The Texas State Board of Education found common ground Tuesday between key players on both sides of a contentious debate about what language to include in high school biology standards.

Currently, the curriculum requires students to “evaluate” scientific explanations for the origins of DNA and the complexity of certain cells, which some say could open the door to teaching creationism. 

A 10-member committee of teachers and scientists, appointed by the board in July to offer suggestions to narrow the biology curriculum standards, wants to replace this language so it no longer requires students to challenge evolutionary science.

At a February meeting, board members took a preliminary vote to modify curriculum standards and kept in language that would require students to challenge evolutionary science. Another preliminary vote will take place Wednesday, and a final vote on the issue will occur Friday.

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In a recent letter, the committee signaled its desire to remove the word “evaluate” from two teaching requirements in a letter, arguing that it would save valuable instruction time without creating significant instructional problems.

The committee proposed replacing the word “evaluate” with language that didn’t challenge scientific theories. In the standard governing how to teach high school students about DNA, it recommended changing the phrase from “evaluating scientific explanations for the origin of DNA” to “identifying scientific explanations for the origin of DNA.”

At Tuesday's meeting, several key board members as well as activists and experts on either side of the issue expressed a willingness to compromise and use the word “examine” — instead of “identify” or “evaluate.”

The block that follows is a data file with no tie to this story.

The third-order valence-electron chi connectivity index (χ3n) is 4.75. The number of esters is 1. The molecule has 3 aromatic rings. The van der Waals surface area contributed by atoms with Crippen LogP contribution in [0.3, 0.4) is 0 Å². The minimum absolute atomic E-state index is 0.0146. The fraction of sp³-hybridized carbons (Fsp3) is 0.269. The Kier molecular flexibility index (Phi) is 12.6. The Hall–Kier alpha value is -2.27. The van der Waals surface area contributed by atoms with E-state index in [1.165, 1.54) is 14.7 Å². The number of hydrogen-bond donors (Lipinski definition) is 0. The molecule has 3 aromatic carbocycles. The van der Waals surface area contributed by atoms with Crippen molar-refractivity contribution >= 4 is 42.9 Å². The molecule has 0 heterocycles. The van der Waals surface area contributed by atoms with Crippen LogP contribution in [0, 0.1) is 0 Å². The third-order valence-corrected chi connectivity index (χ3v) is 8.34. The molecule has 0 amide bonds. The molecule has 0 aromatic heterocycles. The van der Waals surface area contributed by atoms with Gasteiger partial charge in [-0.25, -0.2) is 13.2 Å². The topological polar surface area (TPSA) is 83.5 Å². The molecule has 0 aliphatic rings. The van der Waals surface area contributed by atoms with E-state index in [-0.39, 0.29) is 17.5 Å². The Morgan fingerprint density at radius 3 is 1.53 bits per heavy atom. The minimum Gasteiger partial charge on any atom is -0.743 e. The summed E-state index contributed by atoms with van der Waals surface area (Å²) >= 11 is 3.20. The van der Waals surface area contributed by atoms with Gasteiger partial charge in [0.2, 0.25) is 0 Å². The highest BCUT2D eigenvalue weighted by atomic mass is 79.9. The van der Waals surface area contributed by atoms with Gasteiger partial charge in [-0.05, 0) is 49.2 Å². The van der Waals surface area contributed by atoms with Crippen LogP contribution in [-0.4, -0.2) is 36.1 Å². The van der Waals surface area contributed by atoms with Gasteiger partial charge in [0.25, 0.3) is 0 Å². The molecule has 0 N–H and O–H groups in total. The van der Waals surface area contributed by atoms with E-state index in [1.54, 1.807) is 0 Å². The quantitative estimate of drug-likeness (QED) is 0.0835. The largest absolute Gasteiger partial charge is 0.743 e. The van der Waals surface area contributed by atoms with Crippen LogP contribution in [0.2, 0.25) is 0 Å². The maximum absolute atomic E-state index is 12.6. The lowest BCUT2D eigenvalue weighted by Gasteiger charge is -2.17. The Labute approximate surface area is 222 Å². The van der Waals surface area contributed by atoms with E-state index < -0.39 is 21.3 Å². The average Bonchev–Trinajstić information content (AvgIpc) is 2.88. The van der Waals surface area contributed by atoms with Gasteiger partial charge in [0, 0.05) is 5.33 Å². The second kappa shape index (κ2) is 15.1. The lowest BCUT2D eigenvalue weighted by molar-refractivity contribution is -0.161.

Those on board included conservative organizations — The Discovery Institute and Texas Values — which strongly objected to stripping the word “evaluate,” and Republican board member Barbara Cargill, who championed the effort to keep the controversial language in the curriculum.

Cargill said people who testified on both sides of the issue seemed OK with the word “examine.”

"I prefer 'evaluate,' but in trying to be thoughtful about the fact that this is streamlining and after talking to teachers, I think 'examine' is something that I could be OK with, too,” she said.

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The search for a consensus began after Republican board member Keven Ellis asked Ron Wetherington, a Southern Methodist University professor who was one of 10 committee members who wrote the letter, if there was a “middle term” that didn’t stray too far from the word “evaluate.”

Wetherington, who testified in favor of narrower language, floated the words “examine,” “explore” and “investigate,” which he said were stronger than “identify” but still “not unreasonable.”

Several teachers were also present to testify about how they thought any changes could affect their classrooms.

Sherry Joslin, a middle school math and science teacher, mother of two Houston public high school students and a former NASA engineer, said students need to be able to evaluate different scientific viewpoints, including those on evolution, to learn critical thinking.